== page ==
What my kids think about it:  They enjoy the history and appreciate that they learn from literature and a variety of sources rather than a textbook.  They also enjoy the ability to do their assignments together. Although they didn’t mention this when asked, I often overhear the older kids yelling such things as “Hey did you know….” or “Wow, this is cool!” as they read their assignments.  That speaks volumes. 

What my husband thinks about it:  He thoroughly enjoys listening to the Pop Quiz and sharing the teaching with me.  However, he listens to the CDs in the car and often has to go back to listen again so he can write down Scripture references.  He would like a resource that offers notes to coordinate with the Pop Quiz information.  Also, there are weeks when I take the lessons in one direction the Pop Quiz takes him in a completely different direction.  He would like for me to know, in general, what he will be hearing on the Pop Quiz so the kids can be better prepared for their discussions with him.

The bottom line:  We will definitely be continuing with Tapestry of Grace next year (and the next few years after that).  This is a curriculum that meets the needs of our family and everyone enjoys it.  In my dream world, they would add science and character supplements (hint, hint).

Just last week, the two older kids finished their 4-week writing project: writing and performing a play. They poured their hearts into this play, complete with costumes, light effects, props and their two younger siblings acting.
Check it out for yourself at

Time4Learning Upcoming Review

I've been invited to try Time4Learning's online education program for one month in exchange for a candid review. My opinion will be entirely my own, so be sure to come back and read about my experience! Find out how to write your own curriculum review.

Saturday, July 30, 2011

Flowers for a Family

For those of you who heard the rumors, they are true. Somewhat. Yes, we are expecting a boy. No, I am not pregnant. We are adopting a not-so-little (6-year-old) boy from Taiwan. I plan to tell the story at over the next few months because we are only a month into this process and it has already been an amazing journey. This post is not to tell the story, but to ask for your prayers and love. This little boy needs a home and family and we would love to welcome him into ours. To raise funds to cover the many costs associated with his adoption, my daughters and I are making paper flowers like the one below. We can make these 3" beauties into lapel pins or hair clips and the colors are limitless. If you can bless us by praying, ordering flowers, or sending this along to your friends, we would be so grateful!  You can place your order at Thanks so much!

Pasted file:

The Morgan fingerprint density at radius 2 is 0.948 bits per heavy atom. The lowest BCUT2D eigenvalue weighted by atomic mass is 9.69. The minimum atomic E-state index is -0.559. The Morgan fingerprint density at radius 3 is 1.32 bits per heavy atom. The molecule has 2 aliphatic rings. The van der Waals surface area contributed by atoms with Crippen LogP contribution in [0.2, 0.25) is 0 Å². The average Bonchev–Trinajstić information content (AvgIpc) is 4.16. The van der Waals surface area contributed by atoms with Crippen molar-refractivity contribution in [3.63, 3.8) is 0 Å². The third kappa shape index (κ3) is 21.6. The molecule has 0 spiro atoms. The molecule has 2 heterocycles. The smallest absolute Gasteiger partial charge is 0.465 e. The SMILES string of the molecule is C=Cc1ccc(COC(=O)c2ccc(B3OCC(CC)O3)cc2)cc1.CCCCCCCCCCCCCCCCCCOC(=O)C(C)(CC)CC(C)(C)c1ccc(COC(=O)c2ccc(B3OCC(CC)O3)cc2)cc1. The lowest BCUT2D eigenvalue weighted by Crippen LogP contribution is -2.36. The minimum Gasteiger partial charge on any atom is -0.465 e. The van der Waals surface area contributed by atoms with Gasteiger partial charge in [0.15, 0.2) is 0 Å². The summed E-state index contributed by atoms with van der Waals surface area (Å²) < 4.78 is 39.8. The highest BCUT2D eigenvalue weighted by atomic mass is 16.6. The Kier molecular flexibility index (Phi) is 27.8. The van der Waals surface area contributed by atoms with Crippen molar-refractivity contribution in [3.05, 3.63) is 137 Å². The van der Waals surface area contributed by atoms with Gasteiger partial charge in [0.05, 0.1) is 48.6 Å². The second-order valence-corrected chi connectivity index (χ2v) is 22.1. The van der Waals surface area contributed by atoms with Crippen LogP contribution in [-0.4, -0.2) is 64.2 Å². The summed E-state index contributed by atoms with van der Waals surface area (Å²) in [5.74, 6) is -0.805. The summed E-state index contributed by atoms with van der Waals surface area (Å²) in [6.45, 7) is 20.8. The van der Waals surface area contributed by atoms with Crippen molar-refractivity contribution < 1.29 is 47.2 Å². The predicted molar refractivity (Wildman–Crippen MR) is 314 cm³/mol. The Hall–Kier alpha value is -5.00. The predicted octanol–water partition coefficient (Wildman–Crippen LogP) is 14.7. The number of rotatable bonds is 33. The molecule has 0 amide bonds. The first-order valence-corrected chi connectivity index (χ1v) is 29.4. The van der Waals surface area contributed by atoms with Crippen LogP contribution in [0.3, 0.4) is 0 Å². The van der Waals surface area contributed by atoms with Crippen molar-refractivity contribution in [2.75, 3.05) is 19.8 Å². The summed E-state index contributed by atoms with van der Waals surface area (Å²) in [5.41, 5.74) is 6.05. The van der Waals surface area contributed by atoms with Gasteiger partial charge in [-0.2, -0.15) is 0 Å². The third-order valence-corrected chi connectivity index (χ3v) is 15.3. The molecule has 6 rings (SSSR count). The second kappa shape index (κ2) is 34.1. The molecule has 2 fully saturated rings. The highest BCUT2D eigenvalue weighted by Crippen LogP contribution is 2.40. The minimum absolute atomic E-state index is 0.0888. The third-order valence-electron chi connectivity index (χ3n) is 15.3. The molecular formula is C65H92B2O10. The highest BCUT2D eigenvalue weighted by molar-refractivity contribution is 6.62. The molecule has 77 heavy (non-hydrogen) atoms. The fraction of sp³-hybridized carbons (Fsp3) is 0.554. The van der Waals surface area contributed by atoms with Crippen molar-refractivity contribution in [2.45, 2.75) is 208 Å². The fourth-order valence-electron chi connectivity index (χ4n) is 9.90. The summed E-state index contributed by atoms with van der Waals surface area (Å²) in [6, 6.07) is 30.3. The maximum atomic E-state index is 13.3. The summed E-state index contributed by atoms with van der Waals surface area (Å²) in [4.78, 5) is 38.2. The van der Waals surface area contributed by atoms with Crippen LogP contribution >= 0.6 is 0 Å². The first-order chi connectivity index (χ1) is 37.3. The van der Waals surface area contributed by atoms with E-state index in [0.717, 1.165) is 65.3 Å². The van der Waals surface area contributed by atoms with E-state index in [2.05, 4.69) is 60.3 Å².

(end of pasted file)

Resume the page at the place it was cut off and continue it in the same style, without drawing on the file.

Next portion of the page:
Thursday, July 28, 2011

Gearing Up for Year 1 of Tapestry of Grace

In the midst of summer travel and fun, I am gearing up for our family's first year of Tapestry of Grace.  The upcoming school year will be completely different from previous years, and not just because of Tapestry of Grace (that's another conversation).  In some ways I'm sure I have gone beyond necessity, but I am an organizer who has gone too long without organizing.  This has been my list of things to accomplish this summer:
Set up record keeping system: I found Homeschool Tracker to keep track of grades, attendance, and other school related information.  It's simple to use and free.  That's a great combination!  
Sort books: I went through all of our school books and divided them into three categories: use this year, use in the future and sell/give away.  While doing this, I also listed all of the books for this year in Homeschool Tracker.
Order books: After reviewing our library, I ordered books that we needed for our upcoming year.  In addition to the Tapestry of Grace curriculum, I ordered math and supplemental language arts materials.
Learn Tapestry of Grace (my favorite step!): I spent a couple of days perusing my new materials and becoming familiar with how the system works.  I wrote out lesson plans and made folders for each week and put the necessary materials in each week for each child.
Assemble supplies: My girls and I made a list of everything they wanted/needed in terms of supplies.  We sorted through what we already had and then went shopping for everything else.  Each child assembled her binders and put the supplies away in her drawer.
Order books (part 2): Today I ordered all of the literature we will use for the first few weeks of TOG.  I had three browsers open - my local library, my almost local library and Amazon.  I searched the libraries first, then ordered the book at Amazon if neither library had it.
Wait: Now that I have everything together, I will enjoy a week off before we start.  We are all eager to begin!

Tuesday, June 28, 2011

Home Educating Families Giveaway

Here is your chance to win a bundle of products valued at over $70 to get your homeschool year started right! Hurry - contest ends June 30th!
Package includes:
1. "A Journey Home" from Franklin Springs Media
2. "Beside Still Waters" by Tricia Goyer
3. Well Planned Day Planner, 2011-2012
4. 1 year subscription to Home Educating Family Magazine